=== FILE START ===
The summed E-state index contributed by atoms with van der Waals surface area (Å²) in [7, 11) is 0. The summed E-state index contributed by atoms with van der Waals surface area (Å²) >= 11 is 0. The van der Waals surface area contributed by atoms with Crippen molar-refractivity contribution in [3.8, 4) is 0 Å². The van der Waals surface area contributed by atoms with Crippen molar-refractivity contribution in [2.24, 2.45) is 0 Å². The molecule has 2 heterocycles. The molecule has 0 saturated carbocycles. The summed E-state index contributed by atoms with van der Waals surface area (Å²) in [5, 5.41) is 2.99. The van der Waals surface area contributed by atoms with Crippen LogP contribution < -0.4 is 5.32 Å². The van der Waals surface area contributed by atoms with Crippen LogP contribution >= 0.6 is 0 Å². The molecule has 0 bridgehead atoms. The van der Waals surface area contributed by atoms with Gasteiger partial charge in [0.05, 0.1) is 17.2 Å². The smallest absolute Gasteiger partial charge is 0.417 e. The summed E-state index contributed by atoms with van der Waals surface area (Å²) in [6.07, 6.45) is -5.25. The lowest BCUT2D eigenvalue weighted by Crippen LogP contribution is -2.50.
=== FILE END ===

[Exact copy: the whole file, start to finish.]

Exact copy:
The summed E-state index contributed by atoms with van der Waals surface area (Å²) in [7, 11) is 0. The summed E-state index contributed by atoms with van der Waals surface area (Å²) >= 11 is 0. The van der Waals surface area contributed by atoms with Crippen molar-refractivity contribution in [3.8, 4) is 0 Å². The van der Waals surface area contributed by atoms with Crippen molar-refractivity contribution in [2.24, 2.45) is 0 Å². The molecule has 2 heterocycles. The molecule has 0 saturated carbocycles. The summed E-state index contributed by atoms with van der Waals surface area (Å²) in [5, 5.41) is 2.99. The van der Waals surface area contributed by atoms with Crippen LogP contribution < -0.4 is 5.32 Å². The van der Waals surface area contributed by atoms with Crippen LogP contribution >= 0.6 is 0 Å². The molecule has 0 bridgehead atoms. The van der Waals surface area contributed by atoms with Gasteiger partial charge in [0.05, 0.1) is 17.2 Å². The smallest absolute Gasteiger partial charge is 0.417 e. The summed E-state index contributed by atoms with van der Waals surface area (Å²) in [6.07, 6.45) is -5.25. The lowest BCUT2D eigenvalue weighted by Crippen LogP contribution is -2.50.